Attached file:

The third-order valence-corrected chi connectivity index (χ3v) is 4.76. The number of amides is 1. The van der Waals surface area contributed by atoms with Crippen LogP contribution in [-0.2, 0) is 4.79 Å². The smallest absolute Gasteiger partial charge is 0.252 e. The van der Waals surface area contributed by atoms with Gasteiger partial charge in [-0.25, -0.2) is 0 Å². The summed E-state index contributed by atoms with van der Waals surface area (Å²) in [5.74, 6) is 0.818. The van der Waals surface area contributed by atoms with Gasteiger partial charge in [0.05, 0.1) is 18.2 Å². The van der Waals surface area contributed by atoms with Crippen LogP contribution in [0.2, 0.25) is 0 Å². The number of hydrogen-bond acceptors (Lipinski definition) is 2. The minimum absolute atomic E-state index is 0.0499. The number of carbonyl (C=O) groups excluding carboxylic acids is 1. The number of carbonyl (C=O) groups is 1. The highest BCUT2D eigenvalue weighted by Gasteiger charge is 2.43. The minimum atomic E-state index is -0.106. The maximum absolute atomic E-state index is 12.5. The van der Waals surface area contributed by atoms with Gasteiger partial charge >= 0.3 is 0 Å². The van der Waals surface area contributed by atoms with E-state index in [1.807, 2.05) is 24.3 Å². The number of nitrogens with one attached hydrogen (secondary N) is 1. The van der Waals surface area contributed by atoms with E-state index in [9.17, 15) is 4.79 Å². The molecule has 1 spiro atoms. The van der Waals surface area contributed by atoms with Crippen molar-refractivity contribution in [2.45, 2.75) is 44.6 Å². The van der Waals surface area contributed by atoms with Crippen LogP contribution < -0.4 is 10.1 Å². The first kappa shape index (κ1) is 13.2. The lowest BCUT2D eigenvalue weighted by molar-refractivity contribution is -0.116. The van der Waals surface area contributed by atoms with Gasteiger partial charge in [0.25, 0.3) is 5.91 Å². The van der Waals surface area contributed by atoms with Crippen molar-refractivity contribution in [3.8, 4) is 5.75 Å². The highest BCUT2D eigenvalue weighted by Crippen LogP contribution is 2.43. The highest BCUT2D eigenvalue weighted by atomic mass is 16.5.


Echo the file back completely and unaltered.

The third-order valence-corrected chi connectivity index (χ3v) is 4.76. The number of amides is 1. The van der Waals surface area contributed by atoms with Crippen LogP contribution in [-0.2, 0) is 4.79 Å². The smallest absolute Gasteiger partial charge is 0.252 e. The van der Waals surface area contributed by atoms with Gasteiger partial charge in [-0.25, -0.2) is 0 Å². The summed E-state index contributed by atoms with van der Waals surface area (Å²) in [5.74, 6) is 0.818. The van der Waals surface area contributed by atoms with Gasteiger partial charge in [0.05, 0.1) is 18.2 Å². The van der Waals surface area contributed by atoms with Crippen LogP contribution in [0.2, 0.25) is 0 Å². The number of hydrogen-bond acceptors (Lipinski definition) is 2. The minimum absolute atomic E-state index is 0.0499. The number of carbonyl (C=O) groups excluding carboxylic acids is 1. The number of carbonyl (C=O) groups is 1. The highest BCUT2D eigenvalue weighted by Gasteiger charge is 2.43. The minimum atomic E-state index is -0.106. The maximum absolute atomic E-state index is 12.5. The van der Waals surface area contributed by atoms with Gasteiger partial charge >= 0.3 is 0 Å². The van der Waals surface area contributed by atoms with E-state index in [1.807, 2.05) is 24.3 Å². The number of nitrogens with one attached hydrogen (secondary N) is 1. The van der Waals surface area contributed by atoms with E-state index in [9.17, 15) is 4.79 Å². The molecule has 1 spiro atoms. The van der Waals surface area contributed by atoms with Crippen molar-refractivity contribution in [2.45, 2.75) is 44.6 Å². The van der Waals surface area contributed by atoms with Crippen LogP contribution < -0.4 is 10.1 Å². The first kappa shape index (κ1) is 13.2. The lowest BCUT2D eigenvalue weighted by molar-refractivity contribution is -0.116. The van der Waals surface area contributed by atoms with Gasteiger partial charge in [0.25, 0.3) is 5.91 Å². The van der Waals surface area contributed by atoms with Crippen molar-refractivity contribution in [3.8, 4) is 5.75 Å². The highest BCUT2D eigenvalue weighted by Crippen LogP contribution is 2.43. The highest BCUT2D eigenvalue weighted by atomic mass is 16.5.